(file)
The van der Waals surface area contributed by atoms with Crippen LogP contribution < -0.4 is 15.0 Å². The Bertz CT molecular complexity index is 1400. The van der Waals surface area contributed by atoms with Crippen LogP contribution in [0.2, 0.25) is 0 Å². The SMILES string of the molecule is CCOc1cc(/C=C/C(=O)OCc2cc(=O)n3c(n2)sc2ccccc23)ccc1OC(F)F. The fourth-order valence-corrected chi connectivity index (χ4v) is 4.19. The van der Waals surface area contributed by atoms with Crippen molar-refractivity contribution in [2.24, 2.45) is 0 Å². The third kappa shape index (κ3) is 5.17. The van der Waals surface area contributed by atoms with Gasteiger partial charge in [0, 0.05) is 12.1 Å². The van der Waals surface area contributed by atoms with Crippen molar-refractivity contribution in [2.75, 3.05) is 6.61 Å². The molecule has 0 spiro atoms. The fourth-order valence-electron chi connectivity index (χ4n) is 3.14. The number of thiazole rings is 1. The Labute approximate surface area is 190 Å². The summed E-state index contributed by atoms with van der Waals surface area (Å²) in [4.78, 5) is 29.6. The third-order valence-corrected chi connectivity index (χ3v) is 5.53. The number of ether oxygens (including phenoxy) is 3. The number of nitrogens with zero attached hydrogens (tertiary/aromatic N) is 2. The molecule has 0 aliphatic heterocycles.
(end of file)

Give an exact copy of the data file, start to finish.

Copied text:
The van der Waals surface area contributed by atoms with Crippen LogP contribution < -0.4 is 15.0 Å². The Bertz CT molecular complexity index is 1400. The van der Waals surface area contributed by atoms with Crippen LogP contribution in [0.2, 0.25) is 0 Å². The SMILES string of the molecule is CCOc1cc(/C=C/C(=O)OCc2cc(=O)n3c(n2)sc2ccccc23)ccc1OC(F)F. The fourth-order valence-corrected chi connectivity index (χ4v) is 4.19. The van der Waals surface area contributed by atoms with Crippen molar-refractivity contribution in [2.24, 2.45) is 0 Å². The third kappa shape index (κ3) is 5.17. The van der Waals surface area contributed by atoms with Gasteiger partial charge in [0, 0.05) is 12.1 Å². The van der Waals surface area contributed by atoms with Crippen molar-refractivity contribution in [2.75, 3.05) is 6.61 Å². The molecule has 0 spiro atoms. The fourth-order valence-electron chi connectivity index (χ4n) is 3.14. The number of thiazole rings is 1. The Labute approximate surface area is 190 Å². The summed E-state index contributed by atoms with van der Waals surface area (Å²) in [4.78, 5) is 29.6. The third-order valence-corrected chi connectivity index (χ3v) is 5.53. The number of ether oxygens (including phenoxy) is 3. The number of nitrogens with zero attached hydrogens (tertiary/aromatic N) is 2. The molecule has 0 aliphatic heterocycles.